Scientists have been in a quandary about definitions of Systems Biology for the past few years. These range from collections of physiological data with quantified molecular parts lists (e.g. genes, expression levels, localizations) to abstract mathematical modelling of biological processes. The scale at which Systems Biology focuses is also a matter of contention: A tiny protein can be a complicated biological system (we still don’t know how it folds) as is obviously an entire ecosystem with thousands of species. The term “Systems Biology” will probably soften even further as it is now under the limelight and funding opportunities have to be taken seriously by very diverse scientific communities. Thus Systems Biology encompasses many different aspects starting with standardised data collection, archiving and management. This data then needs to be integrated to allow for comparative evaluation (comparative genomics and proteomics). Once that is done we need an idealized reconstruction of the experimental situation close to reality by using computer modeling. Based on this modeling exercise new experiments can be designed and new insights obtained. Finally experimental testing of the model closes the circle and feedbacks on the whole procedure.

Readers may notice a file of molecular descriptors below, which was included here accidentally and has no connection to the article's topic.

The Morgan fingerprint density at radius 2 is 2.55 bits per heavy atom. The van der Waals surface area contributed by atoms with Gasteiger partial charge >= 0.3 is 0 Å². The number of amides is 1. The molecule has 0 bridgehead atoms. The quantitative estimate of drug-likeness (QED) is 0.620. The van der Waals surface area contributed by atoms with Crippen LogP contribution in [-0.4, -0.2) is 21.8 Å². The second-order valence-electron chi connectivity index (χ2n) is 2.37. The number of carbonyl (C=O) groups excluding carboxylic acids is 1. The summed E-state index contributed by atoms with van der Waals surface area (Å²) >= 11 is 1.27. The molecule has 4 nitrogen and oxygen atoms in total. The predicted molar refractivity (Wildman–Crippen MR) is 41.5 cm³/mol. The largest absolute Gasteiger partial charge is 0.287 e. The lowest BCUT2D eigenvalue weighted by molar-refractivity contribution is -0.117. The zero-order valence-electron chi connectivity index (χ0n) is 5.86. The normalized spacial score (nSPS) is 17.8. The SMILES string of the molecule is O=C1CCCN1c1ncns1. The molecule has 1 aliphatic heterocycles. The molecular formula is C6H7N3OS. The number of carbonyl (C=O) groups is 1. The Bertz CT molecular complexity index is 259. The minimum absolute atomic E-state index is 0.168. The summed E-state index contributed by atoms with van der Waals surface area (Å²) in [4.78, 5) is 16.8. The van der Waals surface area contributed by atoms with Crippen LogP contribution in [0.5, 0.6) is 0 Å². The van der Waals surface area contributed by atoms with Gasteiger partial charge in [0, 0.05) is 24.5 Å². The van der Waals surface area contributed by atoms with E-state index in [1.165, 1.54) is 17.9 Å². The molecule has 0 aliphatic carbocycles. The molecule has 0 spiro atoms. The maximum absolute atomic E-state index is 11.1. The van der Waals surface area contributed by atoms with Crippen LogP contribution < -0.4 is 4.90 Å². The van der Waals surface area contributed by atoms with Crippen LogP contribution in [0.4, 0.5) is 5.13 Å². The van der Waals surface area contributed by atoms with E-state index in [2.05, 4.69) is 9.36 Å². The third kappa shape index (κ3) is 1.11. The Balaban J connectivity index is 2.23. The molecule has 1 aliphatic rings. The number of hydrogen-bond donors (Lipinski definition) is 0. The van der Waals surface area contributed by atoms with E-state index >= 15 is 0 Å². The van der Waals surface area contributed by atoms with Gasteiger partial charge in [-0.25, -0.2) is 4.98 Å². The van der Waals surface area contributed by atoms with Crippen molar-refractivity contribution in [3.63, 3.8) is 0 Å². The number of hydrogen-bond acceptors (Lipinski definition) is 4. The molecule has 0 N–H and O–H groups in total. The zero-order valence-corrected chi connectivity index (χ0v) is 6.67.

At the CRG we have a strong Biocomputing programme that could cover the data gathering and the comparative genomics, thus in our programme we will put more emphasis on data integration, computer modeling and experimental validations as well as on the design aspect. In these aspects we will establish strong links with the Gene regulation, cancer and cell biology and development programmes. We expect that a systematic analysis of biological systems will allow us new insights in human diseases and for this string ties should be made with the Gene and Diseases programme.